AOL announced plans to sell more than 800 patents to Microsoft in a $1.056 billion deal giving the struggling Internet pioneer a needed cash injection as it seeks to fend off pressure from shareholders.
The deal also provides Microsoft with licenses to more than 300 additional patents and patent applications, AOL said in a statement.
AOL chief executive Tim Armstrong said the deal "unlocks current dollar value for our shareholders and enables AOL to continue to aggressively execute on our strategy to create long-term shareholder value."
Microsoft general counsel Brad Smith said in the statement that the software giant is getting "a valuable portfolio that we have been following for years and analyzing in detail for several months."
He said Microsoft "was able to achieve our two primary goals: obtaining a durable license to the full AOL portfolio and ownership of certain patents that complement our existing portfolio."
AOL said that after the deal is complete, it will continue to hold "a significant patent portfolio of over 300 patents and patent applications spanning core and strategic technologies, including advertising, search, content generation/management, social networking, mapping, multimedia/streaming, and security among others."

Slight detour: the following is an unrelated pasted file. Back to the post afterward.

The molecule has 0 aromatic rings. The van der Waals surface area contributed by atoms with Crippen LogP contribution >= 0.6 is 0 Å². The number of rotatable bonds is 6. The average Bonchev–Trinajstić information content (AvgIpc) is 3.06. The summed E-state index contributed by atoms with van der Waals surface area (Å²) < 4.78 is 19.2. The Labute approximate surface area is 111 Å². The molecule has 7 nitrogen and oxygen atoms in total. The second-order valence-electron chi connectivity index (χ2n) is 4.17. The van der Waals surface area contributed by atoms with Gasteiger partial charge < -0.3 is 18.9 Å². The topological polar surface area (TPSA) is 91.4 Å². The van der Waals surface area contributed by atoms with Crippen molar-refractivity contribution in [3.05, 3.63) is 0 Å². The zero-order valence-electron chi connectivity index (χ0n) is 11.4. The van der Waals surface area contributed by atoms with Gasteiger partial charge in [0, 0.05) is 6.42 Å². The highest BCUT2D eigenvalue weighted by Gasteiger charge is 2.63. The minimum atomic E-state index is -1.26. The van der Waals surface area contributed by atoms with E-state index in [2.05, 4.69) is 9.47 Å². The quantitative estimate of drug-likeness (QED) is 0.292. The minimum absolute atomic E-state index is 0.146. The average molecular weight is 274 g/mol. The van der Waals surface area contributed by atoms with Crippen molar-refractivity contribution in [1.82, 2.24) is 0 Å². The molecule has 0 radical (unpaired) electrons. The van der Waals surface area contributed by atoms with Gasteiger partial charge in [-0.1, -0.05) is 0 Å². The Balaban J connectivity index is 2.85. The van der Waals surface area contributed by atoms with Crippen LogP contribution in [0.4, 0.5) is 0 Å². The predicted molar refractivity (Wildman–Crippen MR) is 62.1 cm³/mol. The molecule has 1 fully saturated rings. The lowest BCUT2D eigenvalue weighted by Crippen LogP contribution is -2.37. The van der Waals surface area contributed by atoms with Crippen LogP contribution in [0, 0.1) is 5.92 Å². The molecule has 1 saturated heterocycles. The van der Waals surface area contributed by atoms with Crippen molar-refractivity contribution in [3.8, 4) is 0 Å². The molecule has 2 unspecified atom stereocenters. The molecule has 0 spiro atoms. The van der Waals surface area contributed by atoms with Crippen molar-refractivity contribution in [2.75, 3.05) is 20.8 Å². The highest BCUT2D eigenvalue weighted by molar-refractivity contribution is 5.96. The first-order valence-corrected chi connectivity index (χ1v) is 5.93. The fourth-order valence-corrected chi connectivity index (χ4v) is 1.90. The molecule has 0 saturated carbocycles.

AOL also received a license to the patents being sold to Microsoft.
The patent sale includes stock in an AOL subsidiary on which AOL expects to record a loss for tax purposes and as a result, AOL will offset most taxes in the deal.
The company said it intends "to return a significant portion of the sale proceeds to shareholders and will determine the most efficient and effective method to do so prior to the closing of the transaction."
Earlier this year a US hedge fund with a large stake in AOL criticized the strategy of the current management for failing to deliver for shareholders and sought a shakeup.
Starboard Value said in a February letter to the AOL board it was "troubled that the company remains closed-minded to alternative value creation initiatives, and instead appears solely focused on pursuing the status quo."
Starboard proposed five nominees for the AOL board at the next annual meeting.
AOL has been losing money since the collapse of its leadership as an Internet subscription service, and has been seeking to become a more diversified Web firm.
The company fused with news and entertainment giant Time Warner in 2001 at the height of the dotcom boom in what is seen as one of the most disastrous mergers ever. It was spun off by Time Warner in December 2009 into an independent company.
Under Armstrong, hired three years ago, the company formerly known as America online has invested heavily in online content, purchasing The Huffington Post and TechCrunch websites and putting money in local news network Patch.
The transaction is expected to be completed by the end of 2012, the companies said.
AOL did not release details on the patents being sold or licensed. But a report last month by the research firm Envision IP said AOL could get value from about 140 patents related to online communications, focused mainly on instant messaging and email technology.
The report said AOL also owns 77 patents related to search engine technologies, some dating back to the "formative years of Internet development" from 1995 to 2001. Also of value were 41 patents for voice communication including Voice-Over-IP (VoIP) used for Internet telephony.